The persistence.xml file is the deployment descriptor file for JPA persistence. It specifies the persistence units, and declares the managed persistence classes, the Object-Relational mapping, and the database connection details. Example 10-3 illustrates a persistence.xml file for an application that uses Hibernate:

Example 10-3 Persistence File for an Application that uses Hibernate

   <persistence-unit name="helloworld">
         <property name="hibernate.dialect" value="org.hibernate.dialect.HSQLDialect"/>
         <property name="hibernate.hbm2ddl.auto" value="create-drop"/>
</persistence> Modified persistence.xml

Example 10-4 illustrates a persistence.xml file modified for an application that uses TopLink. Key differences include the value for the persistence provider. For TopLink, this value is org.eclipse.persistence.jpa.PersistenceProvider. The names of TopLink-specific properties will typically be prefixed by eclipselink, for example, eclipselink.target-database.

Example 10-4 Persistence File Modified for EclipseLink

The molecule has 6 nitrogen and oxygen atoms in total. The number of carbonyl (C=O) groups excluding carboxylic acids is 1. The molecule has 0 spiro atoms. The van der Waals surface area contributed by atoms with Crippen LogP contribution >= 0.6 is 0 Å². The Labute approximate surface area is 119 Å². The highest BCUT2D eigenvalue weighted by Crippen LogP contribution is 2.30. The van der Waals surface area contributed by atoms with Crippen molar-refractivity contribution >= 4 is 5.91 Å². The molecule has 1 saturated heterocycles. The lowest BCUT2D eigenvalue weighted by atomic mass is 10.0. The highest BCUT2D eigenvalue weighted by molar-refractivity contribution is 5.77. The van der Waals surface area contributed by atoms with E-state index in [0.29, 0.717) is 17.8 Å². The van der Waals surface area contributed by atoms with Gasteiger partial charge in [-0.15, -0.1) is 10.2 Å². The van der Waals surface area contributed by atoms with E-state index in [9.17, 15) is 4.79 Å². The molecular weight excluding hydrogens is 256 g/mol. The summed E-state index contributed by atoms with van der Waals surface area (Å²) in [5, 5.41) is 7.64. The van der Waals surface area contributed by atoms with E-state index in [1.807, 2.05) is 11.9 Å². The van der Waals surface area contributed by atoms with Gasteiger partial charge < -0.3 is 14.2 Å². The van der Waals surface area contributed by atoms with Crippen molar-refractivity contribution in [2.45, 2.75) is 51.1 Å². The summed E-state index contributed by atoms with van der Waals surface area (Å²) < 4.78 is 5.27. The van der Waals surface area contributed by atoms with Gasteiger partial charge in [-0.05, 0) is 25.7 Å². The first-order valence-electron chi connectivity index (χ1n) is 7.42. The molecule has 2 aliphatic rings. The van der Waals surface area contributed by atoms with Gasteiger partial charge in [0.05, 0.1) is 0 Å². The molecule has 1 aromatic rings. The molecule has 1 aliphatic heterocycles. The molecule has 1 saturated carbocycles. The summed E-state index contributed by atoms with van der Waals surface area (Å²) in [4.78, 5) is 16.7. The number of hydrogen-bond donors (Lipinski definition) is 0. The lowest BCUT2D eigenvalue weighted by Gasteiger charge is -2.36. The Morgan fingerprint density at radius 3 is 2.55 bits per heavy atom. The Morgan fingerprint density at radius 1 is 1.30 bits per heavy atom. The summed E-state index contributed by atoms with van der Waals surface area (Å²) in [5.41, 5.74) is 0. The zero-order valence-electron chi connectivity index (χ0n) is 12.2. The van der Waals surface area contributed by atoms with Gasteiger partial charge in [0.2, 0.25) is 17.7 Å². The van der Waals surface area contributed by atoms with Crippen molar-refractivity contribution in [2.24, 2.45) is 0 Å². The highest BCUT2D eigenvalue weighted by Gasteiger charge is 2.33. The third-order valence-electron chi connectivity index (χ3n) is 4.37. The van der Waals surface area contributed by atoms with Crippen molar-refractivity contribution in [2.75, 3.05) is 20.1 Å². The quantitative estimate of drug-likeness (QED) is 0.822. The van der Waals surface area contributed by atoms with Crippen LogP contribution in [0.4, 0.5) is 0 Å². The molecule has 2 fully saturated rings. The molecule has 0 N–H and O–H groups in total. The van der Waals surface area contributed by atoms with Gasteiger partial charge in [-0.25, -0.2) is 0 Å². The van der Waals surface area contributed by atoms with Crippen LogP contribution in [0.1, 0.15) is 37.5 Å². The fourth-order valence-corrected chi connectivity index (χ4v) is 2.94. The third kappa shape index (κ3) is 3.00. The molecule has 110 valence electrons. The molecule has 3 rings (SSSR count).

<xml version="1.0" encoding="UTF-8"?>
<persistence version="1.0" xmlns="http://java.sun.com/xml/ns/persistence" 
  xsi:schemaLocation="http://java.sun.com/xml/ns/persistence http://java.sun.com/xml/ns/persistence/persistence_1_0.xsd">
  <persistence-unit name="helloworld">
    <!-- Entities must be specified for EclipseLink weaving -->
      <property name="eclipselink.ddl-generation" value="drop-and-create-tables"/>
      <property name="eclipselink.ddl-generation.output-mode" value="database"/>
      <property name="eclipselink.weaving" value="false"/>
      <property name="eclipselink.logging.level" value="FINE"/>

For more information, see "EclipseLink/Examples/JPA/Migration/JBoss" in the EclipseLink documentation.

http://wiki.eclipse.org/EclipseLink/Examples/JPA/Migration/JBoss Drop and Create the Database